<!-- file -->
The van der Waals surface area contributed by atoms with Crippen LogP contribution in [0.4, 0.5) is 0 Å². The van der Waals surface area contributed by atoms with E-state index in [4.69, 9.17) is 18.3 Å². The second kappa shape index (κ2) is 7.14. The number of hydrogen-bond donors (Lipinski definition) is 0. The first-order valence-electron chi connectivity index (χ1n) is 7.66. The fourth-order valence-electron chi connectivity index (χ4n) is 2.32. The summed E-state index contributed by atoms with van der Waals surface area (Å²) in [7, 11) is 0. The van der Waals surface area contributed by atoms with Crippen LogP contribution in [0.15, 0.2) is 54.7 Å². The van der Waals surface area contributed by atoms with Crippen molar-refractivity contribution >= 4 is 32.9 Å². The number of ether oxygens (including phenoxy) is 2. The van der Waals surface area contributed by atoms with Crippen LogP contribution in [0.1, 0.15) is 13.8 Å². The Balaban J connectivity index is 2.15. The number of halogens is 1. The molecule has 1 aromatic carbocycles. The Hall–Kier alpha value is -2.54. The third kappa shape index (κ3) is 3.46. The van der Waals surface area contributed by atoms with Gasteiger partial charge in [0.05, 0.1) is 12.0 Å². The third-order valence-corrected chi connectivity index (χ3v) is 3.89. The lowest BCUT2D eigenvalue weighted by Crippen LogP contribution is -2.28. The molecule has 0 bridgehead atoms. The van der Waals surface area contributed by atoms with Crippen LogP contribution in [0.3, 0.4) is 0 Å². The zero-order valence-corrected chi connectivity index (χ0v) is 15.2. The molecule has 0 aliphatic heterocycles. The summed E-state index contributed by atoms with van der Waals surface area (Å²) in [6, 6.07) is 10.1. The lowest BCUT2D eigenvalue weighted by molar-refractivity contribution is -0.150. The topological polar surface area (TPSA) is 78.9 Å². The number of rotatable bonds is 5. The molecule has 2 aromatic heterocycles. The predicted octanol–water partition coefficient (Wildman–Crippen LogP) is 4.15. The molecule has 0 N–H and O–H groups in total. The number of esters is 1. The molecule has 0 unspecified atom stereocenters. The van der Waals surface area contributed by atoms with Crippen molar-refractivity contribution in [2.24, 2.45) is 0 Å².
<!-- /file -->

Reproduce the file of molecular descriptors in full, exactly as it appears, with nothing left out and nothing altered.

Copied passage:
The van der Waals surface area contributed by atoms with Crippen LogP contribution in [0.4, 0.5) is 0 Å². The van der Waals surface area contributed by atoms with E-state index in [4.69, 9.17) is 18.3 Å². The second kappa shape index (κ2) is 7.14. The number of hydrogen-bond donors (Lipinski definition) is 0. The first-order valence-electron chi connectivity index (χ1n) is 7.66. The fourth-order valence-electron chi connectivity index (χ4n) is 2.32. The summed E-state index contributed by atoms with van der Waals surface area (Å²) in [7, 11) is 0. The van der Waals surface area contributed by atoms with Crippen LogP contribution in [0.15, 0.2) is 54.7 Å². The van der Waals surface area contributed by atoms with Crippen molar-refractivity contribution >= 4 is 32.9 Å². The number of ether oxygens (including phenoxy) is 2. The van der Waals surface area contributed by atoms with Crippen LogP contribution in [0.1, 0.15) is 13.8 Å². The Balaban J connectivity index is 2.15. The number of halogens is 1. The molecule has 1 aromatic carbocycles. The Hall–Kier alpha value is -2.54. The third kappa shape index (κ3) is 3.46. The van der Waals surface area contributed by atoms with Gasteiger partial charge in [0.05, 0.1) is 12.0 Å². The third-order valence-corrected chi connectivity index (χ3v) is 3.89. The lowest BCUT2D eigenvalue weighted by Crippen LogP contribution is -2.28. The molecule has 0 bridgehead atoms. The van der Waals surface area contributed by atoms with Crippen LogP contribution in [0.3, 0.4) is 0 Å². The zero-order valence-corrected chi connectivity index (χ0v) is 15.2. The molecule has 0 aliphatic heterocycles. The summed E-state index contributed by atoms with van der Waals surface area (Å²) in [6, 6.07) is 10.1. The lowest BCUT2D eigenvalue weighted by molar-refractivity contribution is -0.150. The topological polar surface area (TPSA) is 78.9 Å². The number of rotatable bonds is 5. The molecule has 2 aromatic heterocycles. The predicted octanol–water partition coefficient (Wildman–Crippen LogP) is 4.15. The molecule has 0 N–H and O–H groups in total. The number of esters is 1. The molecule has 0 unspecified atom stereocenters. The van der Waals surface area contributed by atoms with Crippen molar-refractivity contribution in [2.24, 2.45) is 0 Å².